CUAUTLA, MORELOS — The first week of January has seen the tragic murders of three men who had aspirations of standing as candidates in local and state elections set to take place in June. Alfredo Giovanni Lezama Barrera, a councilor in Cuautla, Morelos, was the first to be killed, as he hoped to become a National Action Party (PAN) deputy in the state Congress. The 37-year-old was shot and killed at a Cuautla gymnasium. His murder was followed by the homicides of mayoral aspirants David Rey González, 54, and Sergio Hueso, 35, in separate incidents in Chiapas and Colima, respectively.
The three victims were all seeking political positions in the upcoming elections, with Rey González aiming to represent multiple parties in the mayoral election, and Hueso hoping to stand as the Citizens Movement party candidate.
With no arrests reported in any of the cases, these murders raise concerns about the safety of aspiring political candidates in Mexico. They come just five months before the June 2 elections, which are expected to be the largest in the country’s history, with over 19,000 people set to be elected to various government positions.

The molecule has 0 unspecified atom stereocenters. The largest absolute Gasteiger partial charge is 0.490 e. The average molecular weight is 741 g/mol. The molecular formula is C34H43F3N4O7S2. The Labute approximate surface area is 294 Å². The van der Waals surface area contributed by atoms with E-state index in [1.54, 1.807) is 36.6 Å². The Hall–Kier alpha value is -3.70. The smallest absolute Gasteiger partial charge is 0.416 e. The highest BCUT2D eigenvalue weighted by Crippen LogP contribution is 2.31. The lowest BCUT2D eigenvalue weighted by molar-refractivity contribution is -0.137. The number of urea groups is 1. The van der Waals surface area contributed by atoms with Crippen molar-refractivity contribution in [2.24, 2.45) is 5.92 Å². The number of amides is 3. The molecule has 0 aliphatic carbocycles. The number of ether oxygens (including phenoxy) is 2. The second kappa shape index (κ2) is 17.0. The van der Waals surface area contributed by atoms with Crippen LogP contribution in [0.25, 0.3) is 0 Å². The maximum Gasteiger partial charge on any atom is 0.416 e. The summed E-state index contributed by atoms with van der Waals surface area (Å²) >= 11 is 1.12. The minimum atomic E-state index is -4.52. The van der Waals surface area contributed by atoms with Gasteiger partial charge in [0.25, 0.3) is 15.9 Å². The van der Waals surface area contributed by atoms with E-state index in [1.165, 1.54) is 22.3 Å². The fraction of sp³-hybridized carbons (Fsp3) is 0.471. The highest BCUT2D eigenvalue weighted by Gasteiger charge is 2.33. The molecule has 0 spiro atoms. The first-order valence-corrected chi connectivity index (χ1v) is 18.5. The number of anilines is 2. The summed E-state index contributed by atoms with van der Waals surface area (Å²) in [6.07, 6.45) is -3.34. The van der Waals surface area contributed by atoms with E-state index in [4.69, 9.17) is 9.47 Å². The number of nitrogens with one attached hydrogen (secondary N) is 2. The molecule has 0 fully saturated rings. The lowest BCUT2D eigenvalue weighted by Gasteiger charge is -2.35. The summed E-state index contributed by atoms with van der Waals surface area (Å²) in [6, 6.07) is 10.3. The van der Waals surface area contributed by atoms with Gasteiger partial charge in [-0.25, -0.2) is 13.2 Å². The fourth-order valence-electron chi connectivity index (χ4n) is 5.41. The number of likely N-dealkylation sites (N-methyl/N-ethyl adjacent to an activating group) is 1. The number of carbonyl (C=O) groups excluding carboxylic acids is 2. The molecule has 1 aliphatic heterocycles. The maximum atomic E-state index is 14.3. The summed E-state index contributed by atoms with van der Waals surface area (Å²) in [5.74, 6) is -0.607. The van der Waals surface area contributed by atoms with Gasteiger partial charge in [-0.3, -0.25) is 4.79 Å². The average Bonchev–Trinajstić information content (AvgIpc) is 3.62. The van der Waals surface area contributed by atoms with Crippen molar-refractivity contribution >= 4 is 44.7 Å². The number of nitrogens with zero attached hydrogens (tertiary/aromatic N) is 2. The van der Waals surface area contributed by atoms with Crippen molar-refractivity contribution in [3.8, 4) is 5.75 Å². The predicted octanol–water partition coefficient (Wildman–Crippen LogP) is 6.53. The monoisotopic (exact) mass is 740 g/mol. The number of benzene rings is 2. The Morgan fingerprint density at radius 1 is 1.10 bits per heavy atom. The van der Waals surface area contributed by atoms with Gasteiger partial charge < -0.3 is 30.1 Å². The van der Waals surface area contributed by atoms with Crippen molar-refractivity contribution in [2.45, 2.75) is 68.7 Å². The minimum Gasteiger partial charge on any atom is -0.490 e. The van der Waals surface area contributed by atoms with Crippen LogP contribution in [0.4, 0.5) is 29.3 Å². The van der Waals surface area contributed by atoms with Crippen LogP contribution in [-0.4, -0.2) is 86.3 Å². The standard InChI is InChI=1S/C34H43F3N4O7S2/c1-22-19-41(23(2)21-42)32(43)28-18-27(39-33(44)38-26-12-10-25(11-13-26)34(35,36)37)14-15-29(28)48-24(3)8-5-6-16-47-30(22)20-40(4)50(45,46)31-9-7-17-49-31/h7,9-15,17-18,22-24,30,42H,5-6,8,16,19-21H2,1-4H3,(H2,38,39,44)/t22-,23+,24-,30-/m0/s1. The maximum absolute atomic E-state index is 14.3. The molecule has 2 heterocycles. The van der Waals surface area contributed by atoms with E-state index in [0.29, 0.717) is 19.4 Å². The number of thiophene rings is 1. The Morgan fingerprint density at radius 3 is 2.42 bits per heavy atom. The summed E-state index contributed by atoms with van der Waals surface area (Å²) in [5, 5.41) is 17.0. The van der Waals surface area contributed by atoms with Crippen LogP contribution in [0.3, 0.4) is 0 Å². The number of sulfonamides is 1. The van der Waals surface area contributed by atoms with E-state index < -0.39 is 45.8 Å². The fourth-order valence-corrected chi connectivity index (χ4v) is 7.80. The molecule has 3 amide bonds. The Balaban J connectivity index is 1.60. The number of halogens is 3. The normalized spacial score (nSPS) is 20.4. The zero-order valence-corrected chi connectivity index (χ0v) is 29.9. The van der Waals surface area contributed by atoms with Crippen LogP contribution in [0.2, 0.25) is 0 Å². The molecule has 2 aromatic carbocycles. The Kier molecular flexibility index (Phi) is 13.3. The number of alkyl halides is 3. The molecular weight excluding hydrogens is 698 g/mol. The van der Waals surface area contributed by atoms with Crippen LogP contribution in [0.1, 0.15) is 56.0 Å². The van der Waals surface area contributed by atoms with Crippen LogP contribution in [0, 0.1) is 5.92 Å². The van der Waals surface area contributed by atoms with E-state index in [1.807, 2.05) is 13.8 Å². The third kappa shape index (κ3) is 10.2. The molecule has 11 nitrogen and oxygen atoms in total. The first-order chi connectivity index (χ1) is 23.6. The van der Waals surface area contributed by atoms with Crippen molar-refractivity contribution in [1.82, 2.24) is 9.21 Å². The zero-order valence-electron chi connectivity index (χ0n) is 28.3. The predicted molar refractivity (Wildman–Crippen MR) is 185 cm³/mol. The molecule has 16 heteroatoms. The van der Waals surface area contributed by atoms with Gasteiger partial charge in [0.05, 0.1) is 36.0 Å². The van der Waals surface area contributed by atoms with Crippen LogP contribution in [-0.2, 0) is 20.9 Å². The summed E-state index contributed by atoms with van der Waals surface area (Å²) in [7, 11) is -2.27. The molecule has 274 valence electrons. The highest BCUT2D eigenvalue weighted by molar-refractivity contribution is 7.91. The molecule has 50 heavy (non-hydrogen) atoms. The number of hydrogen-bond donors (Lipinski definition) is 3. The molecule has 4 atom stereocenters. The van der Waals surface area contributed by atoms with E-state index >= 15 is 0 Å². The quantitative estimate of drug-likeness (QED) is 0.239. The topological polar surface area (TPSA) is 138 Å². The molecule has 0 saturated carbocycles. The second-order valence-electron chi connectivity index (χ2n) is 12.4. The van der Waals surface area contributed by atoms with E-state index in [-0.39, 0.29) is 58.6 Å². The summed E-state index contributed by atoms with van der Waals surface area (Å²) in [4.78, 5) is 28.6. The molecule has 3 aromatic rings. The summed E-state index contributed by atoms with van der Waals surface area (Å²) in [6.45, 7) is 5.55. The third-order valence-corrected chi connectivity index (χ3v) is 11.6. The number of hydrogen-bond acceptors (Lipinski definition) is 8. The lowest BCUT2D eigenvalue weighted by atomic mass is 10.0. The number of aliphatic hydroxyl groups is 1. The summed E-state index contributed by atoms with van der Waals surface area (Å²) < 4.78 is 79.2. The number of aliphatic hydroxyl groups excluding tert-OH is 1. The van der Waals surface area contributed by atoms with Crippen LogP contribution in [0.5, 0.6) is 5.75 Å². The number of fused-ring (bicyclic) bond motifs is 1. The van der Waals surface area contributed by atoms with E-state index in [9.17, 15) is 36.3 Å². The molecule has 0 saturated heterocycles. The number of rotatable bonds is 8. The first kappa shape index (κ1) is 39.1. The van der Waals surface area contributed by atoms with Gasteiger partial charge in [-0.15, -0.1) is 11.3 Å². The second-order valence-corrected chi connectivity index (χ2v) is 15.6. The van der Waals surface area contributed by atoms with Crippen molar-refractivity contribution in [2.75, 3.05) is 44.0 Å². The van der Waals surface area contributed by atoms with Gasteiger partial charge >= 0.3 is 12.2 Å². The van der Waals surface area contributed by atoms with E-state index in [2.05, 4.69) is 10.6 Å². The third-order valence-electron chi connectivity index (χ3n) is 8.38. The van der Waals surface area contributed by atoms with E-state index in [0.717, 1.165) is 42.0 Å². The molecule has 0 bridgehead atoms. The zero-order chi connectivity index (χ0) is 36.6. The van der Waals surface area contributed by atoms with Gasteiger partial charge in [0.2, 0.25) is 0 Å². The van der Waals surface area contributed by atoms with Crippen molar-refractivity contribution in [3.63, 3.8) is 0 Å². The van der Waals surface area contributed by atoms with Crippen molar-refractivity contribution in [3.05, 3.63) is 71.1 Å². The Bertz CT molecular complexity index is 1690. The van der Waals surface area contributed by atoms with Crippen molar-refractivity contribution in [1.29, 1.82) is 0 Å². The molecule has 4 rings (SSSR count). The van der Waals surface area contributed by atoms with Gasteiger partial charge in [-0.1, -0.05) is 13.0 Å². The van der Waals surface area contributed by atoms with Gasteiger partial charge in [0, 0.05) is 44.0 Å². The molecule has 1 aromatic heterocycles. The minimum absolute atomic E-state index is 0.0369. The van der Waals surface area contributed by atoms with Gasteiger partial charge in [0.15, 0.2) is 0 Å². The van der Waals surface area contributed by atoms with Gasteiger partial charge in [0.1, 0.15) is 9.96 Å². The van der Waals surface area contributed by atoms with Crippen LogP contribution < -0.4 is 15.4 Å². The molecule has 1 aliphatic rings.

The violence against political candidates is not a new issue in Mexico, with the 2018 elections being the most violent in the country’s history, seeing the murder of 48 candidates. The current wave of violence has led to fears that the number of homicides and non-lethal aggressions could reach new records.
These tragic events have sparked reactions from various political figures, with Xóchitl Gálvez expressing concern about the murders and criticizing the response of ruling party politicians. Claudia Sheinbaum, the ruling Morena party candidate, has continued to assure the public of a peaceful election and has reiterated the government’s commitment to addressing the country’s security challenges.
Despite a decline in homicides in the first 11 months of 2023 in comparison to the same period in 2022, the murder numbers remain alarmingly high, with over 27,000 cases reported.
The murders of these aspiring candidates in the first week of January serve as a grim reminder of the risks that individuals face when pursuing political office in Mexico. The upcoming elections bring the issue of political violence to the forefront, raising important questions about the safety and security of those involved in the democratic process in the country.